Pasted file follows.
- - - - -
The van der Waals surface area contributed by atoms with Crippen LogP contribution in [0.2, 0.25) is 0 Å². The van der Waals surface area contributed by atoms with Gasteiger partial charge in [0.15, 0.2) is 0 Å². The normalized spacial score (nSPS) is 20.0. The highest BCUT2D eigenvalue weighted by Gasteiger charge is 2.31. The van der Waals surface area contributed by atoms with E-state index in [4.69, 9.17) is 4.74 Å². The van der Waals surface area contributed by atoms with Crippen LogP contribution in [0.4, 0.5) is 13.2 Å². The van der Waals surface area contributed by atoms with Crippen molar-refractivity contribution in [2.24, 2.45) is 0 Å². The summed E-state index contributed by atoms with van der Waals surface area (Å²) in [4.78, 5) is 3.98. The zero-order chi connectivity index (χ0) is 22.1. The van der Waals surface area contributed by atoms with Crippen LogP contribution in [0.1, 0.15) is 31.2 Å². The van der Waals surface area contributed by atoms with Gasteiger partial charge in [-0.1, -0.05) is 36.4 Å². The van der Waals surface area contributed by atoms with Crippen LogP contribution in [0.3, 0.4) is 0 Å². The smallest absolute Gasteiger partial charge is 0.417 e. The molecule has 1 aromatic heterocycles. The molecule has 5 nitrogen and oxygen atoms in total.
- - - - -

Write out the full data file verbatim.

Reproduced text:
The van der Waals surface area contributed by atoms with Crippen LogP contribution in [0.2, 0.25) is 0 Å². The van der Waals surface area contributed by atoms with Gasteiger partial charge in [0.15, 0.2) is 0 Å². The normalized spacial score (nSPS) is 20.0. The highest BCUT2D eigenvalue weighted by Gasteiger charge is 2.31. The van der Waals surface area contributed by atoms with E-state index in [4.69, 9.17) is 4.74 Å². The van der Waals surface area contributed by atoms with Crippen LogP contribution in [0.4, 0.5) is 13.2 Å². The van der Waals surface area contributed by atoms with Crippen molar-refractivity contribution in [2.24, 2.45) is 0 Å². The summed E-state index contributed by atoms with van der Waals surface area (Å²) in [4.78, 5) is 3.98. The zero-order chi connectivity index (χ0) is 22.1. The van der Waals surface area contributed by atoms with Crippen LogP contribution in [0.1, 0.15) is 31.2 Å². The van der Waals surface area contributed by atoms with Gasteiger partial charge in [-0.1, -0.05) is 36.4 Å². The van der Waals surface area contributed by atoms with Crippen LogP contribution in [0.3, 0.4) is 0 Å². The smallest absolute Gasteiger partial charge is 0.417 e. The molecule has 1 aromatic heterocycles. The molecule has 5 nitrogen and oxygen atoms in total.